Species List ||Citations

Rubus L. Bramble

Nancy Tilden Campbell

Rosaceae Rose Family

The genus Rubus was described by Carl von Linnaeus in Species Plantarum in 1753. He identified two European species of blackberries and began one of taxonomy's largest studies. It was eventually named Batology. As many as 300 species have been described as well as 300 microspecies and forms (Gorer, 1976). Wilhelm Olbers Focke did much of the work on the taxonomy of Rubus and published several studies (1910-1914) in which he divided the genus into 12 subgenera (Jennings, 1988). The plants are small to tall shrubs with a relatively shallow root system and woody stems called canes. These canes can be either erect or trailing. The leaves are most commonly compound and alternate with 2-5 leaflets. In some tropical species the leaves are simple palmate. The leaf edges in U.S. species are serrate (Jennings, 1988). Most species have thorns, hence the name Brambles. They flower in spring and early summer, the petals ranging in color from white to shades of pink and most species produce fruit composed of a receptacle, or torus, and drupelets in early summer to fall. The fruits are generally black, red, or purple, although some species produce yellow fruit (Gorer, 1976).

Almost 300 species have been described. Included is a list of some of the more common ones. It was compiled from works by Coats (1992), Gorer (1976), Jennings (1988), Agnello et al (1989), and Van Royens (1969). More complete lists can be found in the Manual of Vascular Plants of Norheastern United States and Adjacent Canada by Henry A. Gleason and Arthur Cronquint (1991). Identification is based on differences in leaves, canes, flowers, and fruit. The Gleason book has an excellent key to identify North American species (pp 249-250). The two best known members of the species are the blackberry and the raspberry. Blackberries are in the subgenus Eubatus. The most abundant wild blackberry in the Eastern U.S. is the common blackberry,R. argutus (Alderman, 1997). It has spread and hybridized extensively as forests have been cleared for cultivation (Agnello et al, 1989). Raspberries are in the subgenus Idaeobatus. The American Red Raspberry, R. idaeus strigosus, can be distinguished from R. argutus on the basis of fruit. Raspberries are usually red and separate from the torus when ripe. Blackberries are usually black and do not separate from the torus. Another difference is that the American red raspberry is more tolerant to cold and can grow farther north than R. argutus (Agnello et al, 1989).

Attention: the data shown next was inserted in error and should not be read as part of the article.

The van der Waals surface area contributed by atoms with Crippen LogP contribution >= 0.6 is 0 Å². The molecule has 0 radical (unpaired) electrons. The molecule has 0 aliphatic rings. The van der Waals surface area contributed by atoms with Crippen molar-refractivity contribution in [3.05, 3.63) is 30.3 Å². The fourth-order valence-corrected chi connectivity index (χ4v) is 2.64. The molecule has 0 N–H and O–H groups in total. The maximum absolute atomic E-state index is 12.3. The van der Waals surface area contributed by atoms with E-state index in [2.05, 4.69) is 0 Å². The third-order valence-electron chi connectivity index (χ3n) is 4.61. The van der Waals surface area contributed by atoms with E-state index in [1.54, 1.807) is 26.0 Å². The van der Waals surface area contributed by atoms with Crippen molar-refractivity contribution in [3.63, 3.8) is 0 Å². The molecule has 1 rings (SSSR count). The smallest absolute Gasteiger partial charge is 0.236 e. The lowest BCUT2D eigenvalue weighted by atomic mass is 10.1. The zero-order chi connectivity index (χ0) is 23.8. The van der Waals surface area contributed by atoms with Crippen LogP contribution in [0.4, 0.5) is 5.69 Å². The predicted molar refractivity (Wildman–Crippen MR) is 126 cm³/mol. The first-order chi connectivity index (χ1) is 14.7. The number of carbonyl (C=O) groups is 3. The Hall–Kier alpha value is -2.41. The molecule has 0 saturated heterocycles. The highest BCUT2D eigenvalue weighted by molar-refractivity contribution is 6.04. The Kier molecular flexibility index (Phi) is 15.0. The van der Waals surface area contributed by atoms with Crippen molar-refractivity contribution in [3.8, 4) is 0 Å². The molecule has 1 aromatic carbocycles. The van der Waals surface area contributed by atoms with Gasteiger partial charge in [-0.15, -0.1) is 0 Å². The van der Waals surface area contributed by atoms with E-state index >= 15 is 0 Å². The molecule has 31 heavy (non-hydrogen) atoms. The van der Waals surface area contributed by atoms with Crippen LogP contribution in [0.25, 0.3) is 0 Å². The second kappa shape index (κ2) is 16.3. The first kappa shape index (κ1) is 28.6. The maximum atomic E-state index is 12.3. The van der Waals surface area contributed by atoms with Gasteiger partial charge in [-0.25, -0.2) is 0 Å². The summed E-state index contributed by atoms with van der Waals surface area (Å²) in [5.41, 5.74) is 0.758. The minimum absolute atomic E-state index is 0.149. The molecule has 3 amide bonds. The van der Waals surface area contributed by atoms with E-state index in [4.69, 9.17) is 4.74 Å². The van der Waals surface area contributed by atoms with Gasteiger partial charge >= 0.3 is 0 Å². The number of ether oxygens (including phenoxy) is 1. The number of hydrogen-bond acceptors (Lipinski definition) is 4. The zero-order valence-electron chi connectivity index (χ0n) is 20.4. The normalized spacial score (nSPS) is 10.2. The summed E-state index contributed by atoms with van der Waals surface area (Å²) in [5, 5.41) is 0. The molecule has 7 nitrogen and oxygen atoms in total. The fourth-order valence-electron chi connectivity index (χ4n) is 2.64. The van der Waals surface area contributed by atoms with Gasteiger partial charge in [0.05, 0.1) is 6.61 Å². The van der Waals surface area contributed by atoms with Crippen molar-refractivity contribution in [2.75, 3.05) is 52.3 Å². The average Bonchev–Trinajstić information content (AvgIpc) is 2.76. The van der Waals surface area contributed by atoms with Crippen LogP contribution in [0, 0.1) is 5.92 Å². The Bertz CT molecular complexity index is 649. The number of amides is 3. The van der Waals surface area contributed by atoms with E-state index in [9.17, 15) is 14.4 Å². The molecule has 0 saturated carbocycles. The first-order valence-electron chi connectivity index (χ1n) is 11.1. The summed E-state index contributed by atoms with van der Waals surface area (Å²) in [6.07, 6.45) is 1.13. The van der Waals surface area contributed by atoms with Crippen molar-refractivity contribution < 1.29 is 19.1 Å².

The fruits of brambles, both raspberry and blackberry, were used by ancient Greeks for food and medicinal purposes. They were first cultivated in Europe in the 16th century, and were brought to the U.S. in the late 1700's. They have become a large food crop and are valued as ingredients in jams, jellies, sauces, pies, and wines, and more recently, yogurt and juice blends. They are high in vitamin C and fiber and contain ellagic acid which is an anticarcinogenic agent (Agnello et al, 1989). Wild species provide food and shelter for birds and other wildlife as well as protection for seedlings of other plants (Alderman, 1997). The typical life cycle is described on the page concerning the Red Raspberry.

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